A A A

Extending empathy

By Daniel Miller, on 1 July 2013

Photo by Pierre Phaneuf (Creative Commons)

Photo by Pierre Phaneuf (Creative Commons)

The core to an anthropological approach is the extension of empathy. We sort of know what it is like to be us, we conduct ethnography to understand what it is like to be ‘them’. In most disciplines it is assumed it is better for say a female who has given birth to study females giving birth. But my other project is on miscarriage amongst women in Qatar, where for me the whole point is that I am neither female nor Qatari. Similarly in this project we have an Italian anthropologist, but she is doing her fieldwork in Turkey, while it is our Romanian anthropologist who is working in Italy. Because being the ‘other’ helps to extend empathy, that is understand the people we are not.

A good example of this in the study of social media is our attitude to children. The overwhelming stance from journalism and indeed most adult conversation tends to denigrate the child as basically ‘childish’ and the adults as obviously more mature. It is hard not to start from such assumptions. So, for example, it’s bad enough that people go on Facebook, but at least there is some serious conversation and text there. But young people migrate to Instagram which just seems a whole load of photos and filters and comments often by random strangers. Worse still the fastest growing platform in the world right now and the one that appeals to the youngest is Snapchat, which is where you send a photo or video that lasts a few seconds before it disappears from the screen. This certainly seems childish and superficial. Meanwhile in the village where I work, these young people are leaving Facebook which is being colonised by ever older populations.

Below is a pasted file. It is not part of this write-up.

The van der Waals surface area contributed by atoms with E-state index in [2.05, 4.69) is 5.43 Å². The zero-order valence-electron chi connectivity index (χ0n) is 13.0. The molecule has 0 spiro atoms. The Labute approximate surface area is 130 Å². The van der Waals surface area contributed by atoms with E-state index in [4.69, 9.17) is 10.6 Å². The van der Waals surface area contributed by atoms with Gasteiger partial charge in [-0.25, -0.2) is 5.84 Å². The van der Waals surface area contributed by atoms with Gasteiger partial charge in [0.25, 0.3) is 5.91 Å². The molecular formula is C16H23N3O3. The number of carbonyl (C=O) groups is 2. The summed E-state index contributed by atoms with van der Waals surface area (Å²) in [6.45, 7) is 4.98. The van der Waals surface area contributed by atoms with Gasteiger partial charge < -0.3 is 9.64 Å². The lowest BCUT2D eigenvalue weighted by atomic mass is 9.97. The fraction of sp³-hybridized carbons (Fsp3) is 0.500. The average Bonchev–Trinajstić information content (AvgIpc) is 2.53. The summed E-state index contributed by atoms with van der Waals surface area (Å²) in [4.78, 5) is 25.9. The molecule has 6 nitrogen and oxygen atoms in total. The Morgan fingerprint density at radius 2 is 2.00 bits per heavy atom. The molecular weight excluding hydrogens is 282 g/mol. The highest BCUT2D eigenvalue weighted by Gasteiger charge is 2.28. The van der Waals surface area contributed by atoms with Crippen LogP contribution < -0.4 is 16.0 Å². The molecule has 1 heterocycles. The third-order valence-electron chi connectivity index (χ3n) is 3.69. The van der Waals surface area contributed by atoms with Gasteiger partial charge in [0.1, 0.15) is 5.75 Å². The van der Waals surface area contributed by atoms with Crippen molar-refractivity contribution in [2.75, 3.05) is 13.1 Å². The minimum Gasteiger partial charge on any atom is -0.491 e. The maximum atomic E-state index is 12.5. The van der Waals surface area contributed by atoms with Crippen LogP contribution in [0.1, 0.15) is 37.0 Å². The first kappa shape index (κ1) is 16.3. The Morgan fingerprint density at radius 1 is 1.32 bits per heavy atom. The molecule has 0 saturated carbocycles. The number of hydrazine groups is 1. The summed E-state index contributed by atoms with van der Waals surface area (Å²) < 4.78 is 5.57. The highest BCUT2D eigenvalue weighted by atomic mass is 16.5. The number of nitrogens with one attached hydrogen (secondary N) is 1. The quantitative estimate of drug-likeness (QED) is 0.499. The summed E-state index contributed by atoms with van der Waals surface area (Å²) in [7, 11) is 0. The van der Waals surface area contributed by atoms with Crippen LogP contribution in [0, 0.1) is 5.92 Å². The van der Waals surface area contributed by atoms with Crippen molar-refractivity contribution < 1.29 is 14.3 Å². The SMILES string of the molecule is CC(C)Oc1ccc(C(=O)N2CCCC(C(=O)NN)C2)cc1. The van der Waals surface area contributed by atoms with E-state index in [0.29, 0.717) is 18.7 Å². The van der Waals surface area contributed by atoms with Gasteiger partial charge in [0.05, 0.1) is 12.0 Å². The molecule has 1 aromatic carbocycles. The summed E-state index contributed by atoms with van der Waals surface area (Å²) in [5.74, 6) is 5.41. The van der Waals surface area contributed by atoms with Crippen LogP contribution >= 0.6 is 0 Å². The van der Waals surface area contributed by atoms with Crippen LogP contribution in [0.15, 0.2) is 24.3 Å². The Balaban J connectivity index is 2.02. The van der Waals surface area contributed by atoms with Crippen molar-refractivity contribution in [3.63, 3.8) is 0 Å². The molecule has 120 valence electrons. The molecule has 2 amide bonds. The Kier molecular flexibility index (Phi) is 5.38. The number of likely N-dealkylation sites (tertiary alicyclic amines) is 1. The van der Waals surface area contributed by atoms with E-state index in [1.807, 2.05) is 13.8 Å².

But then when talking to the schools you find that one of the reasons for these changes is that it is the adults who seem to be behaving like children. Again and again children have little quarrels and say awful things to each other. But they soon make up on the playground and are best friends again. The trouble for the schools is that their parents now see these comments on Facebook and start getting involved and saying their children are being cyber-bullied and going around to the other child’s parents and making a fuss and then complaining to the school, and the whole thing gets exacerbated and becomes a serious problem. Maybe it’s not surprising that the children leave Facebook and play instead with things like Snapchat. As they point out Snapchat is something almost always done between very close friends since it bonds and builds trust that they won’t overshare photos in which you look at your silliest. While Instagram is quite a serious concern to share images and imaginations and crafting one’s view of the world.

Well I have just overgeneralised and perhaps even romanticised the kids. The investigations need to go much deeper over the next two years. But the point is that I need to try and work out why these 16 year olds behave the way they do, and appreciate that there are reasons out there which may sometimes be rather more adult, than the adults. I do this because the basic challenge is always to extend empathy.